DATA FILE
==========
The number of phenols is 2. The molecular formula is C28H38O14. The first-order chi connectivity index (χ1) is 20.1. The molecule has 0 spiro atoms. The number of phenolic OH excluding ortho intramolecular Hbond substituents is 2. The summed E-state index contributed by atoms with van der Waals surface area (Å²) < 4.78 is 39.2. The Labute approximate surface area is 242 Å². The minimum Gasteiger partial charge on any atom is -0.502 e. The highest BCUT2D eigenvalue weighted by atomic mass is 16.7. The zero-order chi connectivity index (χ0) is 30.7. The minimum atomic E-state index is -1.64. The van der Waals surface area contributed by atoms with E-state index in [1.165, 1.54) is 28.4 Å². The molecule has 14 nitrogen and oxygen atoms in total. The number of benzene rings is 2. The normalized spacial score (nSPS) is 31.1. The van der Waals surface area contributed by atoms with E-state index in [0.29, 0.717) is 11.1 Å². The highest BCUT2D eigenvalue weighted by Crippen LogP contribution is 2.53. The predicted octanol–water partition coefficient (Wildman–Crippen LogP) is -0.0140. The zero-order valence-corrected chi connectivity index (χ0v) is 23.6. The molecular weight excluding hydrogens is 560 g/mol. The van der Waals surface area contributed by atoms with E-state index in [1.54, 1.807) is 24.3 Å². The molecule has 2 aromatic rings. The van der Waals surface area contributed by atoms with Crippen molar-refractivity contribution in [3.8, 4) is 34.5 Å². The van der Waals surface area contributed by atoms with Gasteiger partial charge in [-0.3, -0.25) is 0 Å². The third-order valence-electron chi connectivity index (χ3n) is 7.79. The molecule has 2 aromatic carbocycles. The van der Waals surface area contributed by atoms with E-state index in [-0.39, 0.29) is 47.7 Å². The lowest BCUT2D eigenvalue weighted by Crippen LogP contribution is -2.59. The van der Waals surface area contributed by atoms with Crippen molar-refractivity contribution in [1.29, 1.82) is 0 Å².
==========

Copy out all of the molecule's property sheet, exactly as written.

The number of phenols is 2. The molecular formula is C28H38O14. The first-order chi connectivity index (χ1) is 20.1. The molecule has 0 spiro atoms. The number of phenolic OH excluding ortho intramolecular Hbond substituents is 2. The summed E-state index contributed by atoms with van der Waals surface area (Å²) < 4.78 is 39.2. The Labute approximate surface area is 242 Å². The minimum Gasteiger partial charge on any atom is -0.502 e. The highest BCUT2D eigenvalue weighted by atomic mass is 16.7. The zero-order chi connectivity index (χ0) is 30.7. The minimum atomic E-state index is -1.64. The van der Waals surface area contributed by atoms with E-state index in [1.165, 1.54) is 28.4 Å². The molecule has 14 nitrogen and oxygen atoms in total. The number of benzene rings is 2. The normalized spacial score (nSPS) is 31.1. The van der Waals surface area contributed by atoms with E-state index in [0.29, 0.717) is 11.1 Å². The highest BCUT2D eigenvalue weighted by Crippen LogP contribution is 2.53. The predicted octanol–water partition coefficient (Wildman–Crippen LogP) is -0.0140. The zero-order valence-corrected chi connectivity index (χ0v) is 23.6. The molecular weight excluding hydrogens is 560 g/mol. The van der Waals surface area contributed by atoms with E-state index in [1.54, 1.807) is 24.3 Å². The molecule has 2 aromatic rings. The van der Waals surface area contributed by atoms with Crippen molar-refractivity contribution in [3.8, 4) is 34.5 Å². The van der Waals surface area contributed by atoms with Gasteiger partial charge in [-0.3, -0.25) is 0 Å². The third-order valence-electron chi connectivity index (χ3n) is 7.79. The molecule has 2 aromatic carbocycles. The van der Waals surface area contributed by atoms with E-state index in [-0.39, 0.29) is 47.7 Å². The lowest BCUT2D eigenvalue weighted by Crippen LogP contribution is -2.59. The van der Waals surface area contributed by atoms with Crippen molar-refractivity contribution in [1.29, 1.82) is 0 Å².